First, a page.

I admit this is anecdotal, but I’m hearing a different story from my ex-colleagues and ex-clients out there: projects are late, bug lists are long and getting longer, and a lot of companies are scrutinizing their IT ROI and getting very Scrooge-like about starting new projects in-house.

They just aren’t happy with the results they’re getting.

Now maybe this has absolutely nothing to do with programmers. Maybe it’s all about requirements and waterfall and managing expectations. Maybe it’s all about looking at writing code and realizing that getting ’er done today with a few minor warts is more important than getting ’er done tomorrow with no bugs. (Or worse, tomorrow’s code is even buggier because it features an abstraction of a framework plugged into a component organized in a service architecture, and there’re so many moving parts that nothing works properly.)

Or maybe this has nothing to do with the problem-solving, hold a complicated thing in your head, visualize all the ways it can go wrong so you can program defensively part of programming. I buy that. I buy that maybe we have to be better at writing programs for people to read. I buy that we have to be better at testing our code. I buy that we have to be better at all sorts of software development skills like analyzing requirements.

It could be that programmers on the whole have all of the skills needed, and that our problem is we just haven’t found the right formula for harnessing their power, for getting them all to march in lock step towards project success.

Maybe we programmers are doing a fine job and there’s no need to be better at it. But somehow something isn’t right, and throwing more people with fewer skills at the problem doesn’t seem to be working.
 

Comments on “Something's Fishy (updated):
Part of the problem -- or maybe I should say part of the explanation for what we're seeing -- is that crappy software is pretty good compared to the next-best non-software solutions available to most businesses. An expense-tracking system that sometimes fails is probably much better than having to employ a room full of accountants, but the same system is only slightly worse than the theoretically ideal, never-failing system. So the savvy business person will almost certainly want to pay to build *some* software, but not necessarily *good* software. After all, if business folks perceive better systems as being more expensive to build, they may very well decide that "crappy" is all they really need.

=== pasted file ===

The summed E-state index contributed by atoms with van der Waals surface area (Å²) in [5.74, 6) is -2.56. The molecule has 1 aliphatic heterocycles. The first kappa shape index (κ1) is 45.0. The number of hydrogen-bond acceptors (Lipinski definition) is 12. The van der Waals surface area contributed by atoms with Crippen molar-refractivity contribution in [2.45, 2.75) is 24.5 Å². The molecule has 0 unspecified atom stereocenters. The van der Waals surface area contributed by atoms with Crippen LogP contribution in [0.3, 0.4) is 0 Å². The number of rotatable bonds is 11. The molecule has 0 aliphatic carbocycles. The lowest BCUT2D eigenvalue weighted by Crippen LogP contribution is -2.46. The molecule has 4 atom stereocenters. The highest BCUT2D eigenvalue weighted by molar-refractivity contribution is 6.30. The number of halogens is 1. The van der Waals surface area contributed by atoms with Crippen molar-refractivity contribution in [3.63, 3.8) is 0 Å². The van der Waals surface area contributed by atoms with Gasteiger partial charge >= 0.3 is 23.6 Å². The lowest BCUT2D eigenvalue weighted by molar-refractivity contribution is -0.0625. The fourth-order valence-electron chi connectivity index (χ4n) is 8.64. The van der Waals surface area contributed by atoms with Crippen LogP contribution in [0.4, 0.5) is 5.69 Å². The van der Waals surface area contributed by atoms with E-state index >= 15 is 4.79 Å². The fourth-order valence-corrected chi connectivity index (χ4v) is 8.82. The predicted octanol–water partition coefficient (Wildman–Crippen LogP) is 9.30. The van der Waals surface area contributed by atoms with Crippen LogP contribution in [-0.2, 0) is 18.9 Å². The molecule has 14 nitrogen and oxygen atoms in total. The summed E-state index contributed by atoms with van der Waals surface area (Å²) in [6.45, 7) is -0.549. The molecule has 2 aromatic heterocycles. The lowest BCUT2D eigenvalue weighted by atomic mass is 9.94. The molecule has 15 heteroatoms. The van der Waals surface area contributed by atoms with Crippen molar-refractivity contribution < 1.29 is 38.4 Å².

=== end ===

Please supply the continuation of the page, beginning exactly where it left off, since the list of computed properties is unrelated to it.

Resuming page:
And if a many business leaders think this way, pretty soon a market grows up around supplying the resources necessary to satisfy the ever-present demand for crappy software. If this market is large enough, it could even swamp the market for the resources needed to build better-than-crappy software, especially if it's hard to tell the resources on the first market from those on the second.

Going further, if the first market is really large, it might even start to influence the suppliers of resources, cause them, say, to start specializing in the production of resources for the larger, crappy-software market. People who wanted resources for better-than-crappy software might have to start searching longer and harder to find those resources, making crappy software seem all the more attractive.

After a few business cycles, to continue our hypothetical scenario, everybody has fairly crappy software systems. To do better than one's competitor, then, one might try to build better-than-crappy software. But, as we've already established, it might be hard to find the necessary resources.

That's when we might expect to start hearing from our ex-colleagues and ex-clients that something isn't quite right: "projects are late, bug lists are long, and those once-happy business leaders are now scrutinizing their IT ROI and getting very Scrooge-like about starting new projects in-house." Then, in response to this rising dissatisfaction, we might expect the demand for the resources necessary to build better-than-crappy software to start rising as well. And, as it does, the market might shift, and then the suppliers of resources might shift, too. We might even start seeing an influx of better resources.

Of course, the price for these new, better resources will almost certainly be higher. And that price might cause some business leaders to wonder if they can make due with less. Do we really need good software? they might ask. Maybe, they might conclude, all they really need is software that is just *slightly* better than crappy.

And if many business leaders think this way, pretty soon a market grows up around ...
 
> something isn’t right

expectations?
 
Perhaps it's just that the problems that need to be solved by these programmers are getting harder? Common problems have been solved every which way and been packaged up by now.